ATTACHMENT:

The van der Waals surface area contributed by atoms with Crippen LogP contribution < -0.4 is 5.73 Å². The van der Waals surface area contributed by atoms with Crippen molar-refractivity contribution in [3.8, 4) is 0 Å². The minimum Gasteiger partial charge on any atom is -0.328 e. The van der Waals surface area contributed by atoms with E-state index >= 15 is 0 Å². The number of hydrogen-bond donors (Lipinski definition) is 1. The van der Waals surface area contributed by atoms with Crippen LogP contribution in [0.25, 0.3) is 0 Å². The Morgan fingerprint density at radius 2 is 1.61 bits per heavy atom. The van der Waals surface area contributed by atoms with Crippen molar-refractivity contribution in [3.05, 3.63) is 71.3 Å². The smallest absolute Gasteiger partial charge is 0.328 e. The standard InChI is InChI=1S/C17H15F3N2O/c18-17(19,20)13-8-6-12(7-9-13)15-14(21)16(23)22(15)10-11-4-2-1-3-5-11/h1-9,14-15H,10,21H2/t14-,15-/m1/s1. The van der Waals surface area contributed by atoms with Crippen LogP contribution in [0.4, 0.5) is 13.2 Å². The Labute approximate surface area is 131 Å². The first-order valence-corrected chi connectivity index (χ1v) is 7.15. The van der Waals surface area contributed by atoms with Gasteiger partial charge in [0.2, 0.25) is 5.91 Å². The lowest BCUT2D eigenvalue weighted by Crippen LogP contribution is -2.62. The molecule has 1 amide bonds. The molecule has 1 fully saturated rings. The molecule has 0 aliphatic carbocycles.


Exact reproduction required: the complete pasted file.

The van der Waals surface area contributed by atoms with Crippen LogP contribution < -0.4 is 5.73 Å². The van der Waals surface area contributed by atoms with Crippen molar-refractivity contribution in [3.8, 4) is 0 Å². The minimum Gasteiger partial charge on any atom is -0.328 e. The van der Waals surface area contributed by atoms with E-state index >= 15 is 0 Å². The number of hydrogen-bond donors (Lipinski definition) is 1. The van der Waals surface area contributed by atoms with Crippen LogP contribution in [0.25, 0.3) is 0 Å². The Morgan fingerprint density at radius 2 is 1.61 bits per heavy atom. The van der Waals surface area contributed by atoms with Crippen molar-refractivity contribution in [3.05, 3.63) is 71.3 Å². The smallest absolute Gasteiger partial charge is 0.328 e. The standard InChI is InChI=1S/C17H15F3N2O/c18-17(19,20)13-8-6-12(7-9-13)15-14(21)16(23)22(15)10-11-4-2-1-3-5-11/h1-9,14-15H,10,21H2/t14-,15-/m1/s1. The van der Waals surface area contributed by atoms with Crippen LogP contribution in [0.4, 0.5) is 13.2 Å². The Labute approximate surface area is 131 Å². The first-order valence-corrected chi connectivity index (χ1v) is 7.15. The van der Waals surface area contributed by atoms with Gasteiger partial charge in [0.2, 0.25) is 5.91 Å². The lowest BCUT2D eigenvalue weighted by Crippen LogP contribution is -2.62. The molecule has 1 amide bonds. The molecule has 1 fully saturated rings. The molecule has 0 aliphatic carbocycles.